Feelings and actions
Common feelings and actions that are linked to anorexia nervosa include:Reference 1
- Having an intense fear of gaining weight.
- Restricting food or types of food, such as food that contains any kind of fat or sugar.
- Weighing less than 85% of your expected body weight. (In a child or teen, losing or not gaining weight during a growth spurt is a concern.)
- Seeing your body as overweight, in spite of being underweight. This is called having a distorted body image.
- Exercising too much.
- Being secretive around food and not recognizing or wanting to talk about having a problem with eating or weight loss.
Some people who have anorexia also make themselves vomit or use laxatives or diuretics to lose weight (Reference bulimia Opens New Window). Breakdown of the enamel on the teeth is a common symptom of long-term vomiting.
Common physical signs of malnutrition from anorexia include:Reference 2
- A low body weight.
- Constipation and slow emptying of the stomach.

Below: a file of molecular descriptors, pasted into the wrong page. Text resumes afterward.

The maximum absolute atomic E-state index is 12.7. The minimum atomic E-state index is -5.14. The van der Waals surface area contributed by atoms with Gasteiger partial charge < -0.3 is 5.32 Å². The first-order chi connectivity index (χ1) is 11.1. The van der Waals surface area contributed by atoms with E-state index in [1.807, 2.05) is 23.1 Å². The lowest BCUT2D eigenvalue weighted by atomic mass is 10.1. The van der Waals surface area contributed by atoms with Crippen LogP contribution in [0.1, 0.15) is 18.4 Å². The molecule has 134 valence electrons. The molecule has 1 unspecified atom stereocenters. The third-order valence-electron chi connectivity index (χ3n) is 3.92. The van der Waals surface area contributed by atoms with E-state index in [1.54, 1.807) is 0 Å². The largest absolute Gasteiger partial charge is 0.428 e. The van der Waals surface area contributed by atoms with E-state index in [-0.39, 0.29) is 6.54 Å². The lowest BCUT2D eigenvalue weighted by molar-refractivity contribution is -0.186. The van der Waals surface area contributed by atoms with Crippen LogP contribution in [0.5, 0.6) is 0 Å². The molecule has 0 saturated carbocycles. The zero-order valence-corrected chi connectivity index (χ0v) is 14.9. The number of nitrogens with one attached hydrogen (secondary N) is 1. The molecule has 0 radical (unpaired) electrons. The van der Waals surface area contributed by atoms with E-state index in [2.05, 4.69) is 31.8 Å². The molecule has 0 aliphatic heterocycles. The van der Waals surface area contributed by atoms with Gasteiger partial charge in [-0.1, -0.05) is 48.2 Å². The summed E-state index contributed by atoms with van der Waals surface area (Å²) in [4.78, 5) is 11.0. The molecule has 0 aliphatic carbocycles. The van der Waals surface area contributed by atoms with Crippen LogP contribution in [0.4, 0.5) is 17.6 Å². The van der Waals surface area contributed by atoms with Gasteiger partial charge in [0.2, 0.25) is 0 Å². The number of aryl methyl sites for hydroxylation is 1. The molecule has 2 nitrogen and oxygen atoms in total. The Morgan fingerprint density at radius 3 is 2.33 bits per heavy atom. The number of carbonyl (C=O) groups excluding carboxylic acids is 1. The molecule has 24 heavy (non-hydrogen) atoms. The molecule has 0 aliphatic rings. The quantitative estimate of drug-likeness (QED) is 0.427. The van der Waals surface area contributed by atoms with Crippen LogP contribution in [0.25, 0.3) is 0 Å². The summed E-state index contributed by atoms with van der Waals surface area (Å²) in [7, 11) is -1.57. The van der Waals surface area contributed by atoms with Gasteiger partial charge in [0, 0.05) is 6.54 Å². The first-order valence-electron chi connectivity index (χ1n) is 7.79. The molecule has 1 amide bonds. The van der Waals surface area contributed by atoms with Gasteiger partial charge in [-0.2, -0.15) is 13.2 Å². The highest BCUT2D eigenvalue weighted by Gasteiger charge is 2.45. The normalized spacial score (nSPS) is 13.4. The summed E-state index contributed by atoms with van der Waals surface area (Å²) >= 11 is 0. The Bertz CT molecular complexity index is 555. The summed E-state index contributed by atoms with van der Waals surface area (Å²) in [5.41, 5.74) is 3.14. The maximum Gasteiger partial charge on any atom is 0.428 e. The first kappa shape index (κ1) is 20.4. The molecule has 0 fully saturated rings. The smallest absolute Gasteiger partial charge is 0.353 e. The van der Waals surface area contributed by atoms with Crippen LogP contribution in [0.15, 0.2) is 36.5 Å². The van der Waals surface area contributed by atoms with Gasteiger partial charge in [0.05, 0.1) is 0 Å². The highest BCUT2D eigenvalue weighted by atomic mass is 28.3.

- Thinning hair, dry skin, and brittle nails.
- Shrunken breasts.
- Stopping or never getting a monthly menstrual period.
- Feeling cold, with a lower-than-normal body temperature.
- Low blood pressure.
People who have anorexia often form rituals associated with eating. These may include:
- Having special ways to eat food, hoarding food, collecting recipes, and preparing elaborate meals for other people but not eating the meals themselves.
- Spending a lot of time cutting and rearranging food on their plates to make it look as though they have eaten. They may also hide food or secretly get rid of it during meals.
In some cases, people who have eating disorders can Reference feel suicidal.
- Reference Warning signs of possible suicide in children and teens can include making suicide threats, being preoccupied with death or suicide, giving away belongings, withdrawing, being angry, or having failing grades.
- Reference Warning signs and possible triggers of suicide in adults can include suicide threats, alcohol or substance abuse, depression, giving away belongings, a recent job loss, or divorce.
If someone you know shows warning signs of suicide, make sure that the person is not left alone. Seek help from a mental health professional immediately.
If you are having suicidal thoughts, talk to someone about it. Call a local suicide hotline, your local health department, or the national suicide hotline (1-800-273-TALK or 1-800-273-8255), or seek help at a local hospital emergency room.
|By:||Reference Healthwise Staff||Last Revised: Reference August 25, 2011|
|Medical Review:||Reference Adam Husney, MD - Family Medicine
Reference W. Stewart Agras, MD, FRCPC - Psychiatry